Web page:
1. New Guidelines: CVA and Pancreatitis
- Prevention of deep vein thrombosis for immobile patients during the hospital stay should focus on intermittent pneumatic compression (upgraded to class I) instead of heparin, which was downgraded from a Ia to IIb recommendation
- Candidates for carotid endarterectomy should be evaluated for that within 24 hours and surgery should occur within 7 days
- Acute blood pressure management recommendations got downgraded to reflect increasingly equivocal evidence of benefit
- Oral feeding should be given within 24 hours as tolerated rather than following the “nothing by mouth” or nil per os (NPO) practice;
- Enteral rather than parenteral nutrition should be used in patients who are unable to feed orally;
- Cholecystectomy should be performed at initial admission in patients with acute biliary pancreatitis, rather than after they are discharged; and
- A brief alcohol intervention should be performed during admission in patients with acute alcohol-induced pancreatitis.
Guidelines: Crockett SD, et al. Gastroenterol. 2018 Feb 3 [Epub ahead of print]
2. ED Patients with Chest Pain
Myths in EM: Even if Stress Tests Found Patients at High Risk for MI (They Don't), To What End?
Spiegel R. Emerg Med News. 2018;40(1):10-11
Whether you are aware of it or not, you make three major assumptions every time you employ any diagnostic strategy in the emergency department—that the diagnostic test will identify patients at risk of a poor outcome because of an undiagnosed process, that an effective intervention will avert that outcome, and that discovering this process early will make the intervention more effective than if we had waited for the disease to manifest clinically obvious characteristics.
These assumptions are frequently based purely on physiological reasoning and good intentions, but these are poor surrogates for patient-oriented outcomes and often fail to survive the test of scientific inquiry. Such is the case for noninvasive cardiac testing. Multiple studies suggest its ineffectiveness, but the stress test has maintained its lofty position for managing patients presenting to the ED with chest pain.
A recent study by Sandhu, et al., utilized a large insurance claims database to identify patients who presented to the ED with chest pain and compared outcomes in patients who did or did not undergo noninvasive testing. (JAMA Intern Med 2017;177:1175.) The authors used a fairly novel and elegant approach to control for the many imbalances one would expect from such a large, heterogeneous, nonrandomized cohort.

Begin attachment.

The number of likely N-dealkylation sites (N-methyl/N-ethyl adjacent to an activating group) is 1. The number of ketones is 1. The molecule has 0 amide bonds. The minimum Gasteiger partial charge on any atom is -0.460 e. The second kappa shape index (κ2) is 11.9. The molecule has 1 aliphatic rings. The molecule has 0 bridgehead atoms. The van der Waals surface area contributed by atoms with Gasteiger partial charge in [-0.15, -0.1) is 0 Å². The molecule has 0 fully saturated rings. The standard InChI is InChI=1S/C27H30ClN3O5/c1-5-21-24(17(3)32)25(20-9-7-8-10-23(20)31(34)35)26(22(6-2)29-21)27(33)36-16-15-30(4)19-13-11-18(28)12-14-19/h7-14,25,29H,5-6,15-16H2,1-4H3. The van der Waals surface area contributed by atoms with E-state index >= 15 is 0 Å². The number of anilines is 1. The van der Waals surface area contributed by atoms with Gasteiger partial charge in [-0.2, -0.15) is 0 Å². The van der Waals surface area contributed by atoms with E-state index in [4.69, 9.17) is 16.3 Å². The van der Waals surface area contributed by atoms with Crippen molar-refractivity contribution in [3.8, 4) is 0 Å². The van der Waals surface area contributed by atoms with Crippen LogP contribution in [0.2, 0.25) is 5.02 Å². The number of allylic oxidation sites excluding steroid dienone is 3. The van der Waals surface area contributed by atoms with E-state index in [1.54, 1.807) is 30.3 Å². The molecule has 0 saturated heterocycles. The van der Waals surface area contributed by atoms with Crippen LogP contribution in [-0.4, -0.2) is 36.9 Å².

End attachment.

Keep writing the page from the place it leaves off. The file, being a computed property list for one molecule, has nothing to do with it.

Using what is called an instrumental-variables approach, the authors exploited the fact that care is not delivered consistently across all seven days of the week. Their premise, according to previous data, was that patients seen in the ED on the weekend (Friday-Sunday) were less likely to undergo stress testing than those who presented Monday-Thursday, based not on differences in patient-level characteristics, but rather the universal distaste of working on the weekend.
The researchers excluded patients with diagnoses suggestive of acute ischemia and those whose chest pain could be explained with an alternate diagnosis, and they identified 926,633 unique adult ED visits from 2011 to 2012. Unsurprisingly, patients who received testing were older, with more risk factors than patients who did not undergo testing. Conversely, patients who presented on the weekend appeared to be fairly similar at baseline when compared with those who presented during the week.
As the authors predicted, patients evaluated on the weekend underwent less stress testing when compared with those who presented during the week (18.18% vs 12.30%). They also observed more early angiography (2.10% vs 1.30%) and downstream testing, defined as any invasive or noninvasive testing done over the next 30 days (26.10% vs 21.35%). Even after adjusting for possible bias, not controlled for with their instrumental approach, the authors noted an increase in the rates of invasive angiography in patients who presented on the weekday when compared with those who presented on the weekend. They also noted that this increase in invasive or noninvasive testing did not lead to an observed decrease in the rate of myocardial infarction.
Despite the elegance with which these authors manipulated this large unwieldy dataset, its innate structure creates the potential for multiple sources of bias that cannot be controlled by any statistical manipulations. That said, their results are fairly consistent with the majority of the previous literature examining noninvasive stress testing. More importantly, the stress test has failed to meet the three initial assumptions required when examining any diagnostic testing strategy.
The concept that noninvasive stress tests identify a population at higher risk for a myocardial infarction is based on poor data. Amsterdam, et al., using a prospective dataset, claimed that patients with positive stress tests were at significantly higher risk of adverse events than those with negative tests (17% vs 0.16%). (J Am Coll Cardiol 2002;40:251.)…
The rest of the myth-busting review (full-text free):